IMPOWER recently held its fifth Shared Learning Event on adult social care, focussing on the subject of transitions between children’s and adult services
The Conservative manifesto has plenty to say about social care. Whatever you think of the specific policy ideas, we would like to emphasise that we are delighted that the wicked issue of social care funding has been tackled in the manifesto. It would have been easy to duck – pointing to the £2bn given in the budget and the already promised Green Paper.
It shouldn’t be missed that the manifesto makes a number of promises about the forthcoming Green Paper, including that it will:
- Address system-wide issues to improve quality of care and reduce variation
- Reduce loneliness and promote technological solutions to prolong independent living
- Invest in dementia research
- Implement a new statutory right to carer’s leave.
However, most of the headlines will be captured by the changes to social care funding. The manifesto promises three interlinked changes. They are:
- To include the value of your home in financial assessment for home care (as it is for residential care)
- To introduce a single “capital floor” of £100k (so no-one has to bite in to their last £100k of assets for social care)
- To make it easier to defer payment until after you die (so no-one has to sell their house in their lifetime to pay for care)
These are quite technical changes to get across, and unusual for a manifesto. We have already had a number of discussions with experts working out who are the winners and losers. Who voters perceive to be winners and losers on something so complex will be interesting to see.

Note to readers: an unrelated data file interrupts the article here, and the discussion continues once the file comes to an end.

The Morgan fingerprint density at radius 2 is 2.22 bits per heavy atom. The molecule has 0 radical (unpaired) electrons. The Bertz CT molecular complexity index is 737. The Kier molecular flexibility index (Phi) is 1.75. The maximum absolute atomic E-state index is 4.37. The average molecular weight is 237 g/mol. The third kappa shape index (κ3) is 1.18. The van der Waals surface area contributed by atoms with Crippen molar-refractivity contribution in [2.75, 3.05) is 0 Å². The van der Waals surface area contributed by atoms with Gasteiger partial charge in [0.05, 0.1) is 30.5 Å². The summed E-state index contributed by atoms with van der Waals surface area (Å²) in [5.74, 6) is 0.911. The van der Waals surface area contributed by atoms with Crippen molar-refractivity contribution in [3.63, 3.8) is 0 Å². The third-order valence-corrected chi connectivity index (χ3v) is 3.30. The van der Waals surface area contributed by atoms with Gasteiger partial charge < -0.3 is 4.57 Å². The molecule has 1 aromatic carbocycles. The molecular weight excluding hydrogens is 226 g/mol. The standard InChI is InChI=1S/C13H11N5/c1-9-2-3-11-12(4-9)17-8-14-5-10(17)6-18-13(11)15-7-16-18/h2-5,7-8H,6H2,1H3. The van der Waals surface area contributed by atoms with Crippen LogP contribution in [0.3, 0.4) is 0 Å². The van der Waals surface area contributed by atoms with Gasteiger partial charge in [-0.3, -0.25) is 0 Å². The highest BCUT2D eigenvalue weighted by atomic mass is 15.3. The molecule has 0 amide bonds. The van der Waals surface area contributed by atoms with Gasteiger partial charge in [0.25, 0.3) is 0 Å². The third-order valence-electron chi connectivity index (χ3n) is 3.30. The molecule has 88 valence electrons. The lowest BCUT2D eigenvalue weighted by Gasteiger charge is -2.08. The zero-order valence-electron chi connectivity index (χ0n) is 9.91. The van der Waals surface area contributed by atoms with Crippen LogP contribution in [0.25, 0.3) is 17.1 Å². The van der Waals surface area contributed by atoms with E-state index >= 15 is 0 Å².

In all of the debate about winners and losers, we would like to ask a slightly different question. Our diagnosis is that one of the main issues with health and care is that no-one has the right incentives in place to make the right decisions; this includes local government’s incentives to help keep people out of hospital, hospitals’ incentives to keep people well, and older people’s incentives to save for their own care. We would therefore like to pose the question: how do these proposals change incentives? Like calculating winners and losers, this is a complex picture that will emerge as the detail becomes clear. In particular, how these proposals change incentives for those ‘just about managing’ is complex to work out, but crucial.
There is one immediate change in incentives to highlight – ironically, for a Conservative government, these changes will decrease the incentive to own your own home – a key group of losers will be those who own a home but have few savings.
One last group it is worth highlighting are what could be called the “Dilnot losers”. This manifesto marks the official ditching of the Dilnot care cap that has been killed off in stages. It was committed to as part of the Care Act, then made a part 2 of the Care Act, then put off to 2020. Now finally announced (by omission) as dead. Andrew Dilnot pointed out that 1 in 10 people have to pay over £100k for their care. The fraction of those who will spend big on care, still be rich enough to benefit from the £100k capital floor, but not rich enough not to suffer are the big losers. The calculation must be that not enough of us will be, or think we will be, in that category to change our voting incentives.